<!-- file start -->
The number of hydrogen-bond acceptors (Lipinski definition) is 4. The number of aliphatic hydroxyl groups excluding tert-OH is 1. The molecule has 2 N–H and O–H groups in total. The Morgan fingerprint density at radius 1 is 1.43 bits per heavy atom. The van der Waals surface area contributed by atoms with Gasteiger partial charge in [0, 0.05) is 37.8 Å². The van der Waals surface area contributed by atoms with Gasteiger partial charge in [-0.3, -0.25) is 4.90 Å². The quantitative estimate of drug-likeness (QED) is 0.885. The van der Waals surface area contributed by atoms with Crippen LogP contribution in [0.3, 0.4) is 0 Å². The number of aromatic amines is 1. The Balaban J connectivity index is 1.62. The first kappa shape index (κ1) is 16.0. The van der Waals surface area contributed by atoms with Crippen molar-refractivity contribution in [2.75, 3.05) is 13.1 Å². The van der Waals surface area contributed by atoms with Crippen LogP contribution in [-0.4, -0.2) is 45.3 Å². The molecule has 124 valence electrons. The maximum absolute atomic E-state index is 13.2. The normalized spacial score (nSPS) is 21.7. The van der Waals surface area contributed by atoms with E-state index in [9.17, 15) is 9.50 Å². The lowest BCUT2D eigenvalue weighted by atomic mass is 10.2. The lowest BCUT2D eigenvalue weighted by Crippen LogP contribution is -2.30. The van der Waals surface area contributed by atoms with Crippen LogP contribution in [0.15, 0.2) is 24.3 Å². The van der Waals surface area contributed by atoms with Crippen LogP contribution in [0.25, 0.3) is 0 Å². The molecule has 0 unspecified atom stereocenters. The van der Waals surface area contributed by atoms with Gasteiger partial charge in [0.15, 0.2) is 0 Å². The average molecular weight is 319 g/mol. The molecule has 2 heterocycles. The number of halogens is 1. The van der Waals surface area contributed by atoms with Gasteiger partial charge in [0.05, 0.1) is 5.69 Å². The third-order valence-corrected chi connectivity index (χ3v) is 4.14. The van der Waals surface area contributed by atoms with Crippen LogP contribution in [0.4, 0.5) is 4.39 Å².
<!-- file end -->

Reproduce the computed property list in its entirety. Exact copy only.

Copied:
The number of hydrogen-bond acceptors (Lipinski definition) is 4. The number of aliphatic hydroxyl groups excluding tert-OH is 1. The molecule has 2 N–H and O–H groups in total. The Morgan fingerprint density at radius 1 is 1.43 bits per heavy atom. The van der Waals surface area contributed by atoms with Gasteiger partial charge in [0, 0.05) is 37.8 Å². The van der Waals surface area contributed by atoms with Gasteiger partial charge in [-0.3, -0.25) is 4.90 Å². The quantitative estimate of drug-likeness (QED) is 0.885. The van der Waals surface area contributed by atoms with Crippen LogP contribution in [0.3, 0.4) is 0 Å². The number of aromatic amines is 1. The Balaban J connectivity index is 1.62. The first kappa shape index (κ1) is 16.0. The van der Waals surface area contributed by atoms with Crippen molar-refractivity contribution in [2.75, 3.05) is 13.1 Å². The van der Waals surface area contributed by atoms with Crippen LogP contribution in [-0.4, -0.2) is 45.3 Å². The molecule has 124 valence electrons. The maximum absolute atomic E-state index is 13.2. The normalized spacial score (nSPS) is 21.7. The van der Waals surface area contributed by atoms with E-state index in [9.17, 15) is 9.50 Å². The lowest BCUT2D eigenvalue weighted by atomic mass is 10.2. The lowest BCUT2D eigenvalue weighted by Crippen LogP contribution is -2.30. The van der Waals surface area contributed by atoms with Crippen LogP contribution in [0.15, 0.2) is 24.3 Å². The van der Waals surface area contributed by atoms with Crippen LogP contribution in [0.25, 0.3) is 0 Å². The molecule has 0 unspecified atom stereocenters. The van der Waals surface area contributed by atoms with Gasteiger partial charge in [0.15, 0.2) is 0 Å². The average molecular weight is 319 g/mol. The molecule has 2 heterocycles. The number of halogens is 1. The van der Waals surface area contributed by atoms with Gasteiger partial charge in [0.05, 0.1) is 5.69 Å². The third-order valence-corrected chi connectivity index (χ3v) is 4.14. The van der Waals surface area contributed by atoms with Crippen LogP contribution in [0.4, 0.5) is 4.39 Å².